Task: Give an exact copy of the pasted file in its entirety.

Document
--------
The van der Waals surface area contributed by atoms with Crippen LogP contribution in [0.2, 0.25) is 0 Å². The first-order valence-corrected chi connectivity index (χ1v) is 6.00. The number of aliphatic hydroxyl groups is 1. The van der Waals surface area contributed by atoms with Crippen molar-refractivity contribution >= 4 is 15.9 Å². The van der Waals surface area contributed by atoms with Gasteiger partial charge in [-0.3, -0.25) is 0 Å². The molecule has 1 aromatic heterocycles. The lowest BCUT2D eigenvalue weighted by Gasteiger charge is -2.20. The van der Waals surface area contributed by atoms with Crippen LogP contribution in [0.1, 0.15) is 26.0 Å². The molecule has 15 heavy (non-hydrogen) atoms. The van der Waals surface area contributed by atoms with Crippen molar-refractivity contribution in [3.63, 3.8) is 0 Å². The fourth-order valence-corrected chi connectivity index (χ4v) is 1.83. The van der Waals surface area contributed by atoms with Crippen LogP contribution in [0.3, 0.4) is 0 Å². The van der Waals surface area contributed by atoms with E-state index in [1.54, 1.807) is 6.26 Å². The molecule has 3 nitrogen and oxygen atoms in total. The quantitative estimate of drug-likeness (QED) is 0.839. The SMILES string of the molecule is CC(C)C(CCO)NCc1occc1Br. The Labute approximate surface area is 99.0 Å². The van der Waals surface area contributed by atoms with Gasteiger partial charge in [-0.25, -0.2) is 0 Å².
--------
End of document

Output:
The van der Waals surface area contributed by atoms with Crippen LogP contribution in [0.2, 0.25) is 0 Å². The first-order valence-corrected chi connectivity index (χ1v) is 6.00. The number of aliphatic hydroxyl groups is 1. The van der Waals surface area contributed by atoms with Crippen molar-refractivity contribution >= 4 is 15.9 Å². The van der Waals surface area contributed by atoms with Gasteiger partial charge in [-0.3, -0.25) is 0 Å². The molecule has 1 aromatic heterocycles. The lowest BCUT2D eigenvalue weighted by Gasteiger charge is -2.20. The van der Waals surface area contributed by atoms with Crippen LogP contribution in [0.1, 0.15) is 26.0 Å². The molecule has 15 heavy (non-hydrogen) atoms. The van der Waals surface area contributed by atoms with Crippen molar-refractivity contribution in [3.63, 3.8) is 0 Å². The fourth-order valence-corrected chi connectivity index (χ4v) is 1.83. The van der Waals surface area contributed by atoms with Crippen LogP contribution in [0.3, 0.4) is 0 Å². The van der Waals surface area contributed by atoms with E-state index in [1.54, 1.807) is 6.26 Å². The molecule has 3 nitrogen and oxygen atoms in total. The quantitative estimate of drug-likeness (QED) is 0.839. The SMILES string of the molecule is CC(C)C(CCO)NCc1occc1Br. The Labute approximate surface area is 99.0 Å². The van der Waals surface area contributed by atoms with Gasteiger partial charge in [-0.25, -0.2) is 0 Å².